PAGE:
Building A Kubernetes Cluster For SQL Server 2019 Big Data Clusters, Part 2: Kubernetes Cluster Creation

Part 1 of this series covered the creation of the virtualized infrastructure for creating a Kubernetes cluster on. There are a variety of tools for building clusters, including Kops, Kubespray and Kubeadm. Kubeadm is perhaps the most popular tool for boot strapping clusters followed by Kubespray.

Kubespray

In essence Kubespray is a bunch of Ansible playbooks; yaml file that specify what actions should take place against one or more machines specified in a hosts.ini file, this resides in what is known as an inventory. Of all the infrastructure as code tools available at the time of writing, Ansible is the most popular and has the greatest traction. Examples of playbooks produced by Microsoft can be found on GitHub for automating tasks in Azure and deploying SQL Server availability groups on Linux. The good news for anyone into PowerShell is that PowerShell modules can be installed via Ansible and PowerShell commands can be executed via Ansible. Also, there are people already using PowerShell desired state configuration with Ansible. Ansible’s popularity is down to the facts it is easy to pick up and agent-less because it relies on ssh, hence why one of the steps in this post includes the creation of keys for ssh. This free tutorial is highly recommended for anyone wishing to pick up Ansible.

Cluster Topology Recap

The cluster this blog post will cover the creation of comprises of the following nodes and etcd instances. Note that any alphabetic characters used have to be lower case, you can use whatever naming convention you like, below is the naming convention I have elected to go with:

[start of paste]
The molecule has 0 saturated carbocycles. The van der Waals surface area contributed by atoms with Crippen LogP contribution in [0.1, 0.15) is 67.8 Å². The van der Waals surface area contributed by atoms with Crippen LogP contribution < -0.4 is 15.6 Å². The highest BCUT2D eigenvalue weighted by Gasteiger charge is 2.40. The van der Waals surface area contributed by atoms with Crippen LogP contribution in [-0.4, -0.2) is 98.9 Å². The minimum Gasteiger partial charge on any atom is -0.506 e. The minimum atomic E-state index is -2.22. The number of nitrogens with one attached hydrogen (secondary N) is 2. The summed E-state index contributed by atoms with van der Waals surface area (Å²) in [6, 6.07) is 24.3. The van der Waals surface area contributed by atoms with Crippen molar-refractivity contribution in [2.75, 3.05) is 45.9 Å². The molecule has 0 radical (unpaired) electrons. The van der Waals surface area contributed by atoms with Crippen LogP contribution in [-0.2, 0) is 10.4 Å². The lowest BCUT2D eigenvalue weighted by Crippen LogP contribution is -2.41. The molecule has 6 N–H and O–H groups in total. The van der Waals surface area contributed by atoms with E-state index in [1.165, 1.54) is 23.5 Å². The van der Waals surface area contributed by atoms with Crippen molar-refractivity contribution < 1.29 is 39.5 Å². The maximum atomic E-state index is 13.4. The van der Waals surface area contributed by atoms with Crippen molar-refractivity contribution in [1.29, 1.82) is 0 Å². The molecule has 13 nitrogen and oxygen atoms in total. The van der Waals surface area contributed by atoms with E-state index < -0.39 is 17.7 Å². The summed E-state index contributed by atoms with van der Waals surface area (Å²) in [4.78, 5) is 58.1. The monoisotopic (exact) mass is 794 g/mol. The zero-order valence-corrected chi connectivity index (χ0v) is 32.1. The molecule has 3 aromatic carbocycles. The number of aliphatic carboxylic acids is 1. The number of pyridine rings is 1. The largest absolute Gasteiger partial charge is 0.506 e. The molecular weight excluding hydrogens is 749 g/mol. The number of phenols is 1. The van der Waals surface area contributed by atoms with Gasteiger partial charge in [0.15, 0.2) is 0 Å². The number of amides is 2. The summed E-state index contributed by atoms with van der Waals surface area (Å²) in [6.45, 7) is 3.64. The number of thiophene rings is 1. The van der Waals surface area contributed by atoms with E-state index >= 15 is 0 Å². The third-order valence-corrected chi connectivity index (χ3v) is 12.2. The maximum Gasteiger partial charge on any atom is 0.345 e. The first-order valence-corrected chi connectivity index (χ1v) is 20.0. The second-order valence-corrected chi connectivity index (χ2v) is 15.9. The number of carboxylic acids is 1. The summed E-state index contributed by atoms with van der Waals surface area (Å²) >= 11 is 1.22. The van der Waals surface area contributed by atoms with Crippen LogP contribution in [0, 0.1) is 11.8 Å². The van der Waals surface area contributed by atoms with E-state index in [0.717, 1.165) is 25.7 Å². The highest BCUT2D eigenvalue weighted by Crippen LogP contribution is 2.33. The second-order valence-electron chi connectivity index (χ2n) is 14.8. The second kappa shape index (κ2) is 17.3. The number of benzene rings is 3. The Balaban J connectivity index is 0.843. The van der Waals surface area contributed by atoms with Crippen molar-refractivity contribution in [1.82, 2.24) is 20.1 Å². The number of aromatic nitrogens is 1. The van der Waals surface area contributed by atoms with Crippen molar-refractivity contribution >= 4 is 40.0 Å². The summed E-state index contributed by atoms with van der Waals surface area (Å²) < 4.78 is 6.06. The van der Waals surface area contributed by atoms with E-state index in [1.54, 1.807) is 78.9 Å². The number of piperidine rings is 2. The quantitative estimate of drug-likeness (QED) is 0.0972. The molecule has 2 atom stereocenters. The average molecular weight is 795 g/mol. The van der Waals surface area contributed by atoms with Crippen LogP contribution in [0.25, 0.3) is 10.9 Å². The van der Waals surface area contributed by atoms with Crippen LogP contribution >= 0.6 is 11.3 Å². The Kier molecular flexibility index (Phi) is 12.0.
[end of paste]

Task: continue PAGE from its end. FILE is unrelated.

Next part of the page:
two master nodes:

ca-k8s-m01

ca-k8s-m02

three worker nodes:

ca-k8s-w01

ca-k8s-w02

ca-k8s-w03

three etcd instances, residing on:

ca-k8s-m01

ca-k8s-m02

ca-k8s-w01

the cluster will be deployed and administered from ca-k8s-boot.

Deploying Big Data Clusters On vmware

The process outlined in this blog post has been used to create Kubernetes clusters on vmware, ESXi 6.7 to be exact, which have then been used to deploy big data clusters on with success.

Cluster Creation

  1. Add entries for the two master and three worker nodes in the /etc/hosts file on the boot strap virtual machine
  2. Check that each machine can be pinged from the bootstrap machine in order to verify that the networking setup is sane.
  3. Create a key pair on the boot strap machine, I’ve called this ca-k8s-boot in my example:
    ssh-keygen
  4. This will result in the following output, hit enter to accept the default:
    Generating public/private rsa key pair.
    Enter file in which to save the key (/your_home/.ssh/id_rsa)
  5. Enter a pass phrase and confirm this, this should result in output that looks similar to this:
  6. We now need to copy the public key element of the key pair to the master and worker node virtual machines via ssh-copy-id:
    ssh-copy-id <username>@<ip address>

    after issuing this a prompt will request confirmation of the fact that you actually want to copy the public key followed by a prompt requesting the password of the user entered:

  7. Cache the passphrase on the boot strap machine by entering the following commands:
    ssh-agent /bin/bash
    ssh-add ~/.ssh/id_rsa

    a prompt will appear requesting that the pass phrase used in step 4 be entered.

  8. Update the apt packages on each virtual machine, if errors are encountered stating that a repository cannot be resolved, for example:
    Could not resolve 'security.ubuntu.com'

    you are likely to have a name resolution issue, if this is the case, perform the following steps to rectify the problem:

    sudo vi /etc/resolvconf/resolv.conf.d/base

    add the following lines to the file:

    nameserver 8.8.8.8
    nameserver 8.8.8.4
    nameserver <ip address of a DNS name server on your network>

    issue:

    sudo reboot

    then issue:

    sudo apt-get-update
  9. Download Kubespray:
    git clone https://github.com/kubernetes-incubator/kubespray.git
  10. Install the package manager for Python 3:
    sudo apt-get install python3-pip
  11. Addendum 1st January 2019